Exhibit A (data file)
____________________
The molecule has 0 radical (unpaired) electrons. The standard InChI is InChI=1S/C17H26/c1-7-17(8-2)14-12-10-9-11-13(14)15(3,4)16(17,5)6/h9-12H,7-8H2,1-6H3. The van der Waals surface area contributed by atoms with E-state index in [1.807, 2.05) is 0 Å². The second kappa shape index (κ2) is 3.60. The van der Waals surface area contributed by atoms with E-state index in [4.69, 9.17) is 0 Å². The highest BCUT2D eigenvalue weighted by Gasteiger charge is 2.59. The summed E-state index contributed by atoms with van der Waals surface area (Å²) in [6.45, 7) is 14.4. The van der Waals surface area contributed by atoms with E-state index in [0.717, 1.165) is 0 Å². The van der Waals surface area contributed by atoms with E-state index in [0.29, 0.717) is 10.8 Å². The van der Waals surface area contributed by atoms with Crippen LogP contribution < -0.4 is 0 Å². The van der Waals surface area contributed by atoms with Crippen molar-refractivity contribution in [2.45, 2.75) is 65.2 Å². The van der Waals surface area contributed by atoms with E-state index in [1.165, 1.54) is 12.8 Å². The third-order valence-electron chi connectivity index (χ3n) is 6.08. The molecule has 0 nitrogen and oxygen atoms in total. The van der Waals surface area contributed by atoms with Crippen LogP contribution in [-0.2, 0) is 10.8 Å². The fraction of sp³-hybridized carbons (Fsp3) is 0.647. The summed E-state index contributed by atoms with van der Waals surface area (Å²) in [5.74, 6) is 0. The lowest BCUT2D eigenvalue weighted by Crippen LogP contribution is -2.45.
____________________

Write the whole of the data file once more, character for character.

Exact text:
The molecule has 0 radical (unpaired) electrons. The standard InChI is InChI=1S/C17H26/c1-7-17(8-2)14-12-10-9-11-13(14)15(3,4)16(17,5)6/h9-12H,7-8H2,1-6H3. The van der Waals surface area contributed by atoms with E-state index in [1.807, 2.05) is 0 Å². The second kappa shape index (κ2) is 3.60. The van der Waals surface area contributed by atoms with E-state index in [4.69, 9.17) is 0 Å². The highest BCUT2D eigenvalue weighted by Gasteiger charge is 2.59. The summed E-state index contributed by atoms with van der Waals surface area (Å²) in [6.45, 7) is 14.4. The van der Waals surface area contributed by atoms with E-state index in [0.717, 1.165) is 0 Å². The van der Waals surface area contributed by atoms with E-state index in [0.29, 0.717) is 10.8 Å². The van der Waals surface area contributed by atoms with Crippen LogP contribution < -0.4 is 0 Å². The van der Waals surface area contributed by atoms with Crippen molar-refractivity contribution in [2.45, 2.75) is 65.2 Å². The van der Waals surface area contributed by atoms with E-state index in [1.165, 1.54) is 12.8 Å². The third-order valence-electron chi connectivity index (χ3n) is 6.08. The molecule has 0 nitrogen and oxygen atoms in total. The van der Waals surface area contributed by atoms with Crippen LogP contribution in [-0.2, 0) is 10.8 Å². The fraction of sp³-hybridized carbons (Fsp3) is 0.647. The summed E-state index contributed by atoms with van der Waals surface area (Å²) in [5.74, 6) is 0. The lowest BCUT2D eigenvalue weighted by Crippen LogP contribution is -2.45.